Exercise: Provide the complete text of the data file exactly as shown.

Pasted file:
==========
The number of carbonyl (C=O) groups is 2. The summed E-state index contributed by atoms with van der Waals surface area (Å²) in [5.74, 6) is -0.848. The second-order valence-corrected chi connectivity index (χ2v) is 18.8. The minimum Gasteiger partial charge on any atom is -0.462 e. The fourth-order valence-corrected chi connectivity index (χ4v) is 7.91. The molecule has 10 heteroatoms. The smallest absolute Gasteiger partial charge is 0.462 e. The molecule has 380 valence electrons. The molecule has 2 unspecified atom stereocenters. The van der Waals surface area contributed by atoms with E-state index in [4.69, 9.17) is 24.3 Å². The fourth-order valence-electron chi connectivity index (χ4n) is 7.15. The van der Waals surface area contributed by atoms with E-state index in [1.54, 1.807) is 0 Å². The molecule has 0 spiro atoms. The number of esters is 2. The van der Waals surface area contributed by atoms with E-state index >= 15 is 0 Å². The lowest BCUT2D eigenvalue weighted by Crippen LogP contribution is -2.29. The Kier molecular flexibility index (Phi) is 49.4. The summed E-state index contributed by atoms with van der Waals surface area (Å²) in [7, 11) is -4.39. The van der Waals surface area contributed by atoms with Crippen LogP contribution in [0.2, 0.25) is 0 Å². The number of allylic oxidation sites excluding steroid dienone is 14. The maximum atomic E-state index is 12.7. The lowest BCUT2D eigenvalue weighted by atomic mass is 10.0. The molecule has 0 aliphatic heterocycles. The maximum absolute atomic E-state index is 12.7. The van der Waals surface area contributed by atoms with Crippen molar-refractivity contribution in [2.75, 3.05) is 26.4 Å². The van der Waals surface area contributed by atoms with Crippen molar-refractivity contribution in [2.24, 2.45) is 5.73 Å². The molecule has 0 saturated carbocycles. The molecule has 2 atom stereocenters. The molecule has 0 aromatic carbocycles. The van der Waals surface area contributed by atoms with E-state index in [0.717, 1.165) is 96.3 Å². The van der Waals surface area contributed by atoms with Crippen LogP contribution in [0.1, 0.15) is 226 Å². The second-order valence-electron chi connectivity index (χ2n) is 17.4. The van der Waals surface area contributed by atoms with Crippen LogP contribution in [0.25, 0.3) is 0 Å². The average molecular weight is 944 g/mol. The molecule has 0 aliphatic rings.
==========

The number of carbonyl (C=O) groups is 2. The summed E-state index contributed by atoms with van der Waals surface area (Å²) in [5.74, 6) is -0.848. The second-order valence-corrected chi connectivity index (χ2v) is 18.8. The minimum Gasteiger partial charge on any atom is -0.462 e. The fourth-order valence-corrected chi connectivity index (χ4v) is 7.91. The molecule has 10 heteroatoms. The smallest absolute Gasteiger partial charge is 0.462 e. The molecule has 380 valence electrons. The molecule has 2 unspecified atom stereocenters. The van der Waals surface area contributed by atoms with E-state index in [4.69, 9.17) is 24.3 Å². The fourth-order valence-electron chi connectivity index (χ4n) is 7.15. The van der Waals surface area contributed by atoms with E-state index in [1.54, 1.807) is 0 Å². The molecule has 0 spiro atoms. The number of esters is 2. The van der Waals surface area contributed by atoms with E-state index >= 15 is 0 Å². The lowest BCUT2D eigenvalue weighted by Crippen LogP contribution is -2.29. The Kier molecular flexibility index (Phi) is 49.4. The summed E-state index contributed by atoms with van der Waals surface area (Å²) in [7, 11) is -4.39. The van der Waals surface area contributed by atoms with Crippen LogP contribution in [0.2, 0.25) is 0 Å². The number of allylic oxidation sites excluding steroid dienone is 14. The maximum atomic E-state index is 12.7. The lowest BCUT2D eigenvalue weighted by atomic mass is 10.0. The molecule has 0 aliphatic heterocycles. The maximum absolute atomic E-state index is 12.7. The van der Waals surface area contributed by atoms with Crippen molar-refractivity contribution in [2.75, 3.05) is 26.4 Å². The van der Waals surface area contributed by atoms with Crippen molar-refractivity contribution in [2.24, 2.45) is 5.73 Å². The molecule has 0 saturated carbocycles. The molecule has 2 atom stereocenters. The molecule has 0 aromatic carbocycles. The van der Waals surface area contributed by atoms with E-state index in [0.717, 1.165) is 96.3 Å². The van der Waals surface area contributed by atoms with Crippen LogP contribution in [0.1, 0.15) is 226 Å². The second-order valence-electron chi connectivity index (χ2n) is 17.4. The van der Waals surface area contributed by atoms with Crippen LogP contribution in [0.25, 0.3) is 0 Å². The average molecular weight is 944 g/mol. The molecule has 0 aliphatic rings.